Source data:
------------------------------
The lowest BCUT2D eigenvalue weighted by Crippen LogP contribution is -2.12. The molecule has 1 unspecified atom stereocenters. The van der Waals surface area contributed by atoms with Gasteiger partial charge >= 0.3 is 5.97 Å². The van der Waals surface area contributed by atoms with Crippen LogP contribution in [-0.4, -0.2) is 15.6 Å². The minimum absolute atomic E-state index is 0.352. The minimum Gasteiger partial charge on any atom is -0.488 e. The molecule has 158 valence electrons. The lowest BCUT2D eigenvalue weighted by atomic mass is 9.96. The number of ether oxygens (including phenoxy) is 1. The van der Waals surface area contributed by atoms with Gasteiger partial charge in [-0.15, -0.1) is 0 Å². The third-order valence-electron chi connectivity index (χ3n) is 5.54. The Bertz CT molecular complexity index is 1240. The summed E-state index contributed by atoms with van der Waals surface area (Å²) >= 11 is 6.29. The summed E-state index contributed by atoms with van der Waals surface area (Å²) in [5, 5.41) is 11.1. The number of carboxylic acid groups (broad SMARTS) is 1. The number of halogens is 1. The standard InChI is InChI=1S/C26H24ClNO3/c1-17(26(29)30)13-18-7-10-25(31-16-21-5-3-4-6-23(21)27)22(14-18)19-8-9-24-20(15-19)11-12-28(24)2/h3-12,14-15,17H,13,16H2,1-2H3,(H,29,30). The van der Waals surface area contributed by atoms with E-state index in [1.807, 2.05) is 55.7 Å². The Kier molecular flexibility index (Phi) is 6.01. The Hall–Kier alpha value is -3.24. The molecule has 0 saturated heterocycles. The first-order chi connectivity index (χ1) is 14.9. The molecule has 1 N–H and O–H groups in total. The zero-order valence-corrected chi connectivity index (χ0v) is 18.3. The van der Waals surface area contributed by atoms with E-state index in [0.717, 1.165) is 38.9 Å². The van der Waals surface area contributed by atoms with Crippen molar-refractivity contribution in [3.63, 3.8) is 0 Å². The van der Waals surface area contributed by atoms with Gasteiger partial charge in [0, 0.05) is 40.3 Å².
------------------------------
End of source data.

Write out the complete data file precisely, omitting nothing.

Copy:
The lowest BCUT2D eigenvalue weighted by Crippen LogP contribution is -2.12. The molecule has 1 unspecified atom stereocenters. The van der Waals surface area contributed by atoms with Gasteiger partial charge >= 0.3 is 5.97 Å². The van der Waals surface area contributed by atoms with Crippen LogP contribution in [-0.4, -0.2) is 15.6 Å². The minimum absolute atomic E-state index is 0.352. The minimum Gasteiger partial charge on any atom is -0.488 e. The molecule has 158 valence electrons. The lowest BCUT2D eigenvalue weighted by atomic mass is 9.96. The number of ether oxygens (including phenoxy) is 1. The van der Waals surface area contributed by atoms with Gasteiger partial charge in [-0.15, -0.1) is 0 Å². The third-order valence-electron chi connectivity index (χ3n) is 5.54. The Bertz CT molecular complexity index is 1240. The summed E-state index contributed by atoms with van der Waals surface area (Å²) >= 11 is 6.29. The summed E-state index contributed by atoms with van der Waals surface area (Å²) in [5, 5.41) is 11.1. The number of carboxylic acid groups (broad SMARTS) is 1. The number of halogens is 1. The standard InChI is InChI=1S/C26H24ClNO3/c1-17(26(29)30)13-18-7-10-25(31-16-21-5-3-4-6-23(21)27)22(14-18)19-8-9-24-20(15-19)11-12-28(24)2/h3-12,14-15,17H,13,16H2,1-2H3,(H,29,30). The van der Waals surface area contributed by atoms with E-state index in [1.807, 2.05) is 55.7 Å². The Kier molecular flexibility index (Phi) is 6.01. The Hall–Kier alpha value is -3.24. The molecule has 0 saturated heterocycles. The first-order chi connectivity index (χ1) is 14.9. The molecule has 1 N–H and O–H groups in total. The zero-order valence-corrected chi connectivity index (χ0v) is 18.3. The van der Waals surface area contributed by atoms with E-state index in [0.717, 1.165) is 38.9 Å². The van der Waals surface area contributed by atoms with Crippen molar-refractivity contribution in [3.63, 3.8) is 0 Å². The van der Waals surface area contributed by atoms with Gasteiger partial charge in [0, 0.05) is 40.3 Å².